16. Prime Polynomials • A polynomial that canNOT be factored is considered prime. • Example: x2−x + 7 • Often factoring requires two or more steps. Remember, when told to factor, we should factor completely. This means the final factorization should contain only prime polynomials.

17. Example  Factor 2x3−24x2+72x • SOLUTIONAlways look first for a common factor. In this case factor out 2x: 2x(x2− 12x + 36) • Since the constant term is positive and the coefficient of the middle term is negative, we look for the factorization of 36 in which both factors are negative. • Their SUM must be −12.

18. The factorization of(x2– 12x + 36) is (x– 6)(x – 6) or (x– 6)2 Example  Factor 2x3–24x2+72x • The factorization of 2x3– 24x2 + 72x is 2x(x– 6)2or 2x(x – 6)(x – 6) 2x3– 242x– 72x = 2x(x– 6 )(x– 6)

19. To Factor (+1)·x2 + bx + c • Distribute out Common Factors • Find a pair of factors that have c as their product and b as their sum. • If c is positive, its factors will have the same sign as b. • If c is negative, one factor will be positive and the other will be negative. Select the factors such that the factor with the larger absolute value has the same sign as b. • CHECK by MULTIPLYING

20. Factoring When: LeadCoeff ≠ 1 • Factoring Trinomials of the Type ax2 + bx + c • Factoring with FOIL • The Grouping Method

21. Factor ax2+bx+c by FOIL

22. Example  Factor 3x2– 14x– 5 • First, check for a common factor, or GCF for all Terms. There is none other than 1 or −1. • Find the First terms whose product is 3x2. The only possibilities are 3x and x: (3x + )(x + ) • Find the Last terms whose product is −5.Possibilities are (−5)(1) & (5)(−1) • Important!: Since the First terms are not identical, we must also consider the above factors in reverse order: (1)(−5), & (−1)(5).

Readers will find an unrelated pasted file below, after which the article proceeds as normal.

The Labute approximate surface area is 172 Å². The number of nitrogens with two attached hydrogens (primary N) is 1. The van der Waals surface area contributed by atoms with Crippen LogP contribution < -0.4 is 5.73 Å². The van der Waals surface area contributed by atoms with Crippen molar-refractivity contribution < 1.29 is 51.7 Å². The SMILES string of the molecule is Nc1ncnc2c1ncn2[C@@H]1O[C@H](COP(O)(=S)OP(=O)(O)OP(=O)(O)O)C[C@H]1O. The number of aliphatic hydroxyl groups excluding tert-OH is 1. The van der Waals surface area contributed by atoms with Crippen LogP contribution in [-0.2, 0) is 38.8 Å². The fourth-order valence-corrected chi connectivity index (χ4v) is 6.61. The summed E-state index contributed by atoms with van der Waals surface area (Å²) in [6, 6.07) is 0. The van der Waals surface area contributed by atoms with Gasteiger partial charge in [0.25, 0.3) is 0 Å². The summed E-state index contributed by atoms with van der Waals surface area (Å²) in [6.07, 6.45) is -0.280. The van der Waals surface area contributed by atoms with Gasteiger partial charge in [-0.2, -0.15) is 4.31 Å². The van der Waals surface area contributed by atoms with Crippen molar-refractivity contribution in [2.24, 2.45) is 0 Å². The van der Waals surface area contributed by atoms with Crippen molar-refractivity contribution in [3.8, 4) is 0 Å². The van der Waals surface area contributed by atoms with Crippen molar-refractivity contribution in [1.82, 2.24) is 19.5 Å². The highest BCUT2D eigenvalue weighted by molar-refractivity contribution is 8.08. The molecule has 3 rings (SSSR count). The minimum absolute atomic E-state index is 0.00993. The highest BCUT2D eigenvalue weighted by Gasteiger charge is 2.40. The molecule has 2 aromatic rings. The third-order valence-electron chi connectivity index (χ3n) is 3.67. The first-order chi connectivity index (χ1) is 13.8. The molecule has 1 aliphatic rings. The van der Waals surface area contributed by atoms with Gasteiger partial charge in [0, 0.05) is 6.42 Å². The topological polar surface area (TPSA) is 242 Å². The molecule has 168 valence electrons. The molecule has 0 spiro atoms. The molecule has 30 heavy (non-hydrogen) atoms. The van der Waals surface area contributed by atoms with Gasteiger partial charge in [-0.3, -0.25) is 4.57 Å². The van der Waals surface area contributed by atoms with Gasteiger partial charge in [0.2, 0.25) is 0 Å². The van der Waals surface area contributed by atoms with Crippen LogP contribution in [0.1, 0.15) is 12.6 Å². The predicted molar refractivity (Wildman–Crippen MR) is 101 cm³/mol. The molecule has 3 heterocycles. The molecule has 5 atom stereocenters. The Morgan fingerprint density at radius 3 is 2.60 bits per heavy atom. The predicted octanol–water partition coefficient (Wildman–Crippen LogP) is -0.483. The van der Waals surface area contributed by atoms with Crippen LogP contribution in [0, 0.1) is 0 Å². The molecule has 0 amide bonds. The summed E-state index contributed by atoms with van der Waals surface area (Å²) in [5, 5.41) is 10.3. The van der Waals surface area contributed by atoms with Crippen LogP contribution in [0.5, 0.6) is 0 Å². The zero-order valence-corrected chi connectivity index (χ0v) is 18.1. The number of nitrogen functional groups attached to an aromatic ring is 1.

23. Example  Factor 3x2– 14x– 5 • Knowing that the First and Last products will check, inspect the Outer and Inner products resulting from steps (2) and (3) Look for the combination in which the sum of the products is the middle term. (3x– 5)(x + 1) = 3x2+ 3x– 5x– 5 = 3x2– 2x– 5 (3x– 1)(x + 5) = 3x2+ 15x–x– 5 = 3x2+ 14x– 5 Wrong middle term Wrong middle term

24. Example  Factor 3x2– 14x– 5 • Keep Trying the factors of −5. (3x + 5)(x– 1) = 3x2– 3x + 5x– 5 = 3x2+ 2x– 5 (3x + 1)(x– 5) = 3x2– 15x + x– 5 = 3x2– 14x– 5 Wrong middle term Correct middle term! • Thus 3x2– 14x– 5 = (3x + 1)(x– 5)

25. LdCoeff ≠ 1 Factorization Notes • Reversing the signs in the binomials reverses the sign of the middle term • Organize your work so that you can keep track of which possibilities you have checked. • Remember to include the largest common factor - if there is one - in the final factorization. • ALWAYS CHECK by multiplying

26. Example  Factor 14x + 5– 3x2 • SOLUTION: • It is an important problem-solving strategy to find a way to make problems look like problems we already know how to solve. Rewrite the equation in descending order. 14x + 5– 3x2 = – 3x2+ 14x + 5

27. Example  Factor 14x + 5− 3x2 • Starting with −3x2 + 14x + 5 • Factor out the –1: −3x2 + 14x + 5 = −1(3x2− 14x− 5) = −1(3x + 1)(x− 5) • The factorization of 14x + 5− 3x2 is −1(3x + 1)(x− 5). or (−3x − 1)(x− 5) or (3x + 1)(−x + 5)

28. Example  2Vars: 6x2−xy− 12y2 • SOLUTION: No common factors exist, we examine the first term, 6x2. There are two possibilities: (2x + )(3x + ) or (6x + )(x + ). • The last term −12y2, has pairs of factors: 12y, −y 6y, −2y 4y, −3y and −12y, y −6y, 2y −4y, 3y as well as each pairing reversed.

29. Example  2Vars: 6x2−xy− 12y2 • SOLUTION: • Some trials such as (2x– 6y)(3x + 2y) and (6x + 4y)(x– 3y), cannot be correct because (2x– 6y) and (6x + 4y) contain a common factor, 2. • Trial (2x + 3y)(3x− 4y) • Product 6x2− 8xy + 9xy− 12y2 = 6x2 + xy− 12y2